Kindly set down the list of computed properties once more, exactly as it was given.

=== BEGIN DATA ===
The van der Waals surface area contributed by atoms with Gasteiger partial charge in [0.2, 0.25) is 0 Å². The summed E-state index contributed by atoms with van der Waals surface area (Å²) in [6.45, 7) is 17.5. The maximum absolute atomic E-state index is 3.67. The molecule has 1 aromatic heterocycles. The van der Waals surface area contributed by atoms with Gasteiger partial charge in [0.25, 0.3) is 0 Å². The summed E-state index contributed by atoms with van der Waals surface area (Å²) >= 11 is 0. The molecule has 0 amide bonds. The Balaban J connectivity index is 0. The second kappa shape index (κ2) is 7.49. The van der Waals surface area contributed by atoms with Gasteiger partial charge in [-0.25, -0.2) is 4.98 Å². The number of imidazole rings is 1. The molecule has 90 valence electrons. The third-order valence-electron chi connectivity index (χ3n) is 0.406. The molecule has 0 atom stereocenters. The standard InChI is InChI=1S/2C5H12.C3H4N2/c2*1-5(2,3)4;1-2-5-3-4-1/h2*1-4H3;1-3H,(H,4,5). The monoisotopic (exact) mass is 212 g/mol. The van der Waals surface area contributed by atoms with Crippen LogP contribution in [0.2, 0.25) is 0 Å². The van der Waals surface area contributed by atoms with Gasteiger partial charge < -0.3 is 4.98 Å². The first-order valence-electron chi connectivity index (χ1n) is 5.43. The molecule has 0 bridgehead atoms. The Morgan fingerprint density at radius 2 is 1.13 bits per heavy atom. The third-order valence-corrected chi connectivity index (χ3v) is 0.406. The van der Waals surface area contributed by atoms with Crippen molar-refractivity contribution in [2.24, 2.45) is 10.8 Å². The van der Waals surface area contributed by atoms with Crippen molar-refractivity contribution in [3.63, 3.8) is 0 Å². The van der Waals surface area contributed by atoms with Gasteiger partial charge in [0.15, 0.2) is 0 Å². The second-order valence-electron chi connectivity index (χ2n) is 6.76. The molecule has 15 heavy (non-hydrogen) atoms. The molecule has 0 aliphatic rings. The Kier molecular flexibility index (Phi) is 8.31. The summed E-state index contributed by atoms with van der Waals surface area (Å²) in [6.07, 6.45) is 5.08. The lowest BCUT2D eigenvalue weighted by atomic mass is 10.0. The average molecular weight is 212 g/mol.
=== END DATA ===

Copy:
The van der Waals surface area contributed by atoms with Gasteiger partial charge in [0.2, 0.25) is 0 Å². The summed E-state index contributed by atoms with van der Waals surface area (Å²) in [6.45, 7) is 17.5. The maximum absolute atomic E-state index is 3.67. The molecule has 1 aromatic heterocycles. The van der Waals surface area contributed by atoms with Gasteiger partial charge in [0.25, 0.3) is 0 Å². The summed E-state index contributed by atoms with van der Waals surface area (Å²) >= 11 is 0. The molecule has 0 amide bonds. The Balaban J connectivity index is 0. The second kappa shape index (κ2) is 7.49. The van der Waals surface area contributed by atoms with Gasteiger partial charge in [-0.25, -0.2) is 4.98 Å². The number of imidazole rings is 1. The molecule has 90 valence electrons. The third-order valence-electron chi connectivity index (χ3n) is 0.406. The molecule has 0 atom stereocenters. The standard InChI is InChI=1S/2C5H12.C3H4N2/c2*1-5(2,3)4;1-2-5-3-4-1/h2*1-4H3;1-3H,(H,4,5). The monoisotopic (exact) mass is 212 g/mol. The van der Waals surface area contributed by atoms with Crippen LogP contribution in [0.2, 0.25) is 0 Å². The van der Waals surface area contributed by atoms with Gasteiger partial charge < -0.3 is 4.98 Å². The first-order valence-electron chi connectivity index (χ1n) is 5.43. The molecule has 0 bridgehead atoms. The Morgan fingerprint density at radius 2 is 1.13 bits per heavy atom. The third-order valence-corrected chi connectivity index (χ3v) is 0.406. The van der Waals surface area contributed by atoms with Crippen molar-refractivity contribution in [2.24, 2.45) is 10.8 Å². The van der Waals surface area contributed by atoms with Crippen molar-refractivity contribution in [3.63, 3.8) is 0 Å². The van der Waals surface area contributed by atoms with Gasteiger partial charge in [0.15, 0.2) is 0 Å². The second-order valence-electron chi connectivity index (χ2n) is 6.76. The molecule has 15 heavy (non-hydrogen) atoms. The molecule has 0 aliphatic rings. The Kier molecular flexibility index (Phi) is 8.31. The summed E-state index contributed by atoms with van der Waals surface area (Å²) in [6.07, 6.45) is 5.08. The lowest BCUT2D eigenvalue weighted by atomic mass is 10.0. The average molecular weight is 212 g/mol.